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The Covenant and Freedom (Part 1)

Off The Grid Theology

A long time ago in Ireland there lived a man named Columba who loved books.

—Jean Fritz, The Man Who Loved Books (1981)


My son, I tell thee soothfastlie;/ No gift is like libertie;/ Then never live in slaverie.

—a translated precept from Wallace’s uncle, the priest of Dunipace


Creation, Covenant, and Representation

stirling bridge

Modern day version of Sterling Bridge, located near the site of the battle. Image source:

The doctrine of creation places an infinite gulf between the Being of God and that of His creation, a gulf that humanity can’t bridge.  Man can never become God—not by magic or politics or education or technology.  And, God never merges Himself with created being.  (He also limits the way He reveals Himself.)  Only in Jesus Christ did God become true man, and even there the humanity and the divinity are united “not by confusion of substance, but by unity of Person” (Athanasian Creed).

This means the doctrine of creation lays the axe to all forms of pagan mysticism.  Man can never “reach out and touch the face of God.”  Man’s thoughts, intuitions, and feelings are never divine.  Man can never look into his heart and find God there.  God reveals Himself, not subjectively in the human heart, but objectively in His written Word.

So the doctrine of creation leads immediately to the biblical idea of covenant, particularly to the biblical concept of representation.  God represents Himself to His people through His written Word, and He appoints representatives in family, church, and state to enforce that Word with their respective spheres.  But since God directs His Word to all of His people, they all have the authority and responsibility to ask, even insist, that those in authority over them fulfill their God-given charge.  All of God’s people then … are kings and priests (Rev. 1:6) and represent Him to one another, to their own communities, and to the wider world.

Even more, this business of covenant keeping is also trans-generational.  Parents, pastors, and even statesmen are supposed to transmit—that is, represent—the covenant faith to the next generation in such a way that it will do the same (Ps. 78:1-8).  This involves faithful instruction in the church and home, sound Scripturally-based laws, godly traditions and habits, and of course lots and lots of books.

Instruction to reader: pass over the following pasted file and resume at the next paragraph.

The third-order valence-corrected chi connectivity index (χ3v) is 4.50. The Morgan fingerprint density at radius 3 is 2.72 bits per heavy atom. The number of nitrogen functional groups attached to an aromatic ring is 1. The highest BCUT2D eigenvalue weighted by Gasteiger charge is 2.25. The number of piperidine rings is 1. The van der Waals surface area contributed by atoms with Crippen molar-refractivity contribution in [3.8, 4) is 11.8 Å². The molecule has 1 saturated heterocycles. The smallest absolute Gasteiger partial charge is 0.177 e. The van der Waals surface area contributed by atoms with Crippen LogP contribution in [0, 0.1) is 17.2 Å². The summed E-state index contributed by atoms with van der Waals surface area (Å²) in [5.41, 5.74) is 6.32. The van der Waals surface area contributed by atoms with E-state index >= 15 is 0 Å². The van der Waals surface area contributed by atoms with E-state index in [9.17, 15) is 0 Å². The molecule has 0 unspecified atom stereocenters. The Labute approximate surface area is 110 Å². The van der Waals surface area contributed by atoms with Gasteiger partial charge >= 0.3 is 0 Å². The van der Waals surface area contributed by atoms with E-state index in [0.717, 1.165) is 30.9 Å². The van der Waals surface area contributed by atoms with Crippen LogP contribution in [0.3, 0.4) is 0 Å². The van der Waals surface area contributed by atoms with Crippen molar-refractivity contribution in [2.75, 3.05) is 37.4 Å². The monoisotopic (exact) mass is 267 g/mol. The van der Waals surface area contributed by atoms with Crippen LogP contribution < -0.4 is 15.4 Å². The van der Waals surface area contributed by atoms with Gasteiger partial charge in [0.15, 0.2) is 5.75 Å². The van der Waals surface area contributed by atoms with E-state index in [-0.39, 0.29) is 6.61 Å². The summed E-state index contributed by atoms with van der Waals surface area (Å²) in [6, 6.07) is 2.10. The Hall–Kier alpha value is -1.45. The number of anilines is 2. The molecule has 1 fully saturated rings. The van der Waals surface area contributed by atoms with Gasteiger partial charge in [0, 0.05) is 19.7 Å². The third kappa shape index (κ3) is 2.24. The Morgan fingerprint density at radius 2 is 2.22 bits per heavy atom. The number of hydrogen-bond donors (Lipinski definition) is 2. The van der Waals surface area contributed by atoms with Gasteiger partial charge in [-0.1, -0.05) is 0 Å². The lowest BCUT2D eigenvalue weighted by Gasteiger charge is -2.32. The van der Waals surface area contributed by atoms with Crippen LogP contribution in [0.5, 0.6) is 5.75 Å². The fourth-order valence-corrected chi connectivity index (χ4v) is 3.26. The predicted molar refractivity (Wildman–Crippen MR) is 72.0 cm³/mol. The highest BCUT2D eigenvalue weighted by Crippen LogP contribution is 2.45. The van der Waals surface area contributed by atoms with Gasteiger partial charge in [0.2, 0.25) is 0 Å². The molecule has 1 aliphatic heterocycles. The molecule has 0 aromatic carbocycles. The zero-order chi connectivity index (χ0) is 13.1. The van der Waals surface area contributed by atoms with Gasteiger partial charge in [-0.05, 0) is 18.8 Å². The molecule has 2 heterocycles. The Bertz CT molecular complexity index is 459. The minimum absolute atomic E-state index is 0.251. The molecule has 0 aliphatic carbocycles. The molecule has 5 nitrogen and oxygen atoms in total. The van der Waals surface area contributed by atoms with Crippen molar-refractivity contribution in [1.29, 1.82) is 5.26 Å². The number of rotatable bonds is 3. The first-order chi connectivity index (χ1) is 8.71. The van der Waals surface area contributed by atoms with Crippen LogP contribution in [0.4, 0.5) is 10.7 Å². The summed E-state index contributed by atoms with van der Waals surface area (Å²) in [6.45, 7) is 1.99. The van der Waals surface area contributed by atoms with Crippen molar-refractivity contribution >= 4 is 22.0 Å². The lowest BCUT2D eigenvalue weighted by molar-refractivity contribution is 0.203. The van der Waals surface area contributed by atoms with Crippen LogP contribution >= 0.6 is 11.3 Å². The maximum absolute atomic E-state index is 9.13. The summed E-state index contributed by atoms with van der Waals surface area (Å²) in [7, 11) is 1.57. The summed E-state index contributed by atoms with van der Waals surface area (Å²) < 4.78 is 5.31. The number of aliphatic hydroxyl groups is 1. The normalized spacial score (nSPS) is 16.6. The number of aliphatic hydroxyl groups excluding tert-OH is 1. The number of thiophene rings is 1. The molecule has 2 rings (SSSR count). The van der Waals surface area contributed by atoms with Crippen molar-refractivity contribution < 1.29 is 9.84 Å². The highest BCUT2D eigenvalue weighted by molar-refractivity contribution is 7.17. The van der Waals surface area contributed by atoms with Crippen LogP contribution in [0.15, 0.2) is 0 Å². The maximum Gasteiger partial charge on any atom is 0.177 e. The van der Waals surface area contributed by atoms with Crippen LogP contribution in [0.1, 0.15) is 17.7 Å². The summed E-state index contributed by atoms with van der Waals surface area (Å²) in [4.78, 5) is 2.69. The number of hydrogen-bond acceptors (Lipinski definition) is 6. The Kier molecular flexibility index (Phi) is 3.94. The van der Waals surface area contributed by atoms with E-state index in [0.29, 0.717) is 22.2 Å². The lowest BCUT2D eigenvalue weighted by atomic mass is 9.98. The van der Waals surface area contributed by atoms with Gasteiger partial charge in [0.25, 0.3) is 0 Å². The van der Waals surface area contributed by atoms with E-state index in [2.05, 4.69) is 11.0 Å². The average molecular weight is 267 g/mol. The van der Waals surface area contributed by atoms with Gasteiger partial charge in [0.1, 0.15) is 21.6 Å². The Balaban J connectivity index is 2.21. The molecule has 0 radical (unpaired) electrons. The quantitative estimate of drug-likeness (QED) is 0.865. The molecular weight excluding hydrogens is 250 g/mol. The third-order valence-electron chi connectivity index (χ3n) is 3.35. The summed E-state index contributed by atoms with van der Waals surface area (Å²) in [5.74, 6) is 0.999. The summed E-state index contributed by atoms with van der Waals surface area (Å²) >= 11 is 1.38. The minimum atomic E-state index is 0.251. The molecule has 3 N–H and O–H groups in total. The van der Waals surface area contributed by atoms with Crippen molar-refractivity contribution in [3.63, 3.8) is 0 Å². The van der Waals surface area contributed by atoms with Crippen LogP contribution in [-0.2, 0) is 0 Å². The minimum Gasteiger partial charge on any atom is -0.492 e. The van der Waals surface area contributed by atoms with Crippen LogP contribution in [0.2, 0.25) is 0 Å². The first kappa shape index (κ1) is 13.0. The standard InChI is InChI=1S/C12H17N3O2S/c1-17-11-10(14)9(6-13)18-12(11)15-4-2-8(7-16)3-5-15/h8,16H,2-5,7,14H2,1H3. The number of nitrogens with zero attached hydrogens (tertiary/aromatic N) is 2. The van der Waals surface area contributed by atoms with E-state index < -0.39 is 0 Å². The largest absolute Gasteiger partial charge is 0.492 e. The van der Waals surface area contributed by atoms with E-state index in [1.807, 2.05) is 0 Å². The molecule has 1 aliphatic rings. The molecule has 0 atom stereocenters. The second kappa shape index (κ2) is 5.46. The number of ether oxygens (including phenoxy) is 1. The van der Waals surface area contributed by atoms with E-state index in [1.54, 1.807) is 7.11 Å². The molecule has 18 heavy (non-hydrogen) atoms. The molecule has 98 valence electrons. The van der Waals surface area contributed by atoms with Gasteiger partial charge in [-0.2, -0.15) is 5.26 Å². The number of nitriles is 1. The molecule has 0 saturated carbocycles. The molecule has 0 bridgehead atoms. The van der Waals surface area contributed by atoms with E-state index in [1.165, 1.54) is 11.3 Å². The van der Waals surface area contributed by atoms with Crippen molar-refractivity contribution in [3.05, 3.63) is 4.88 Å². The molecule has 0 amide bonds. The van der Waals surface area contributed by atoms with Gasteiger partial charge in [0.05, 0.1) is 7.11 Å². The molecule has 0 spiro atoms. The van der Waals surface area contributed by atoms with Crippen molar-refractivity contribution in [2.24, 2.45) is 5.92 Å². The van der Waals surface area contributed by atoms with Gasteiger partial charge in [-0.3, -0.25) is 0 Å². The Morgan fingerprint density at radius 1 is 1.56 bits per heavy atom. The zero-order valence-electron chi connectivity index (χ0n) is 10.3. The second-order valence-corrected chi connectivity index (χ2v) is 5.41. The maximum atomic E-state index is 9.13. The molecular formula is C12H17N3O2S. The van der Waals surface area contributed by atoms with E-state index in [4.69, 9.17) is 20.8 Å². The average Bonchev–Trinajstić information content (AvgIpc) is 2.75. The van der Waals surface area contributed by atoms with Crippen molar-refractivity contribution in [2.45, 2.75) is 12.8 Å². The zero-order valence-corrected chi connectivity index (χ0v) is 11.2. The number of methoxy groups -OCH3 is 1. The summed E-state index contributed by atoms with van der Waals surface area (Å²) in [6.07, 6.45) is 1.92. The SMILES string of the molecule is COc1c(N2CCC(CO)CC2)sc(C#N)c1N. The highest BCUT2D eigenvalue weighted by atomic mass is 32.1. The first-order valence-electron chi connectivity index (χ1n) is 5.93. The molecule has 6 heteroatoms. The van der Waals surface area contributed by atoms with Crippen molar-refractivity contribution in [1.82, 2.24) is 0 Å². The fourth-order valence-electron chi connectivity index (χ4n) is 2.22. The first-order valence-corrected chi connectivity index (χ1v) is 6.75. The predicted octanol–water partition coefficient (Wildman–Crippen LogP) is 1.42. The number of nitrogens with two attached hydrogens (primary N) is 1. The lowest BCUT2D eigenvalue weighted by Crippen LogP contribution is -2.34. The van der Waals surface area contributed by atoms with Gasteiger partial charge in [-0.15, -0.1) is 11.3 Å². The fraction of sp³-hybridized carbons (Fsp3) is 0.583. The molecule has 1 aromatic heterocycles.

Covenant Implications

Whenever God’s people begin to understand the implications of creation and covenant, certain shifts in society and culture inevitably follow.  First, God’s people cease to be impressed with claims of men in politics and church.  They know they have one King, Christ Jesus.  All human kings, bishops, and parliaments are His servants.  None of them are God and none speaks with divine authority or can rightly claim divine authority.  The godly man with an open Bible in hand can stand before them all and say, “Thus saith the Lord!”

Second, God’s people want to read His Word.  They want their children to learn how to read so that they too can enjoy the Word.  So God’s people support Bible translation and publishing.  They build schools and pay teachers.  They value higher education.  They encourage their pastors to learn Greek and Hebrew.  They write, print, and buy Bible commentaries and books on theology.  And the more they read and learn, the more they understand that Scripture speaks to all of life.  Then they want more books, books on how to apply God’s Word to every area of life.  They finance, print, and buy those, too.

Third, God’s people understand that they themselves are competent to act as leaders in family, church, and civil government.  They see that God’s Word can equip them to judge and rule with wisdom, discretion, and assurance (1 Cor. 6:1-5).  They learn, though often little by little, to apply God’s law to every area of life.

Fourth, when the greater authorities fail to honor God’s law or, worse, become lawless in their policies and actions, God’s people eventually feel compelled to resist their tyranny and lawlessness.  Being people of the covenant, a people used to laws and representatives, they normally begin with the most peaceful means.  Pastors, elders, and local officials take the lead.  The resistance begins with the spoken and written Word.  Preaching and prayer are central.  Later come tracts, blogs, newspaper articles, letters, and books.  Then there may be rallies and campaigns and even some marches and demonstrations.  Only when all else has failed will they turn to armed resistance under the leadership of what the Puritans called “lesser magistrates.”  And even then they refuse to resort to torture, terrorism and anarchy.  They know that even a war for freedom is subject to God’s law.

A Case Study: Christianity in Scotland

It may help to see some of this played out in the theater of history.  Let’s consider the people of Scotland in terms of their Christian heritage.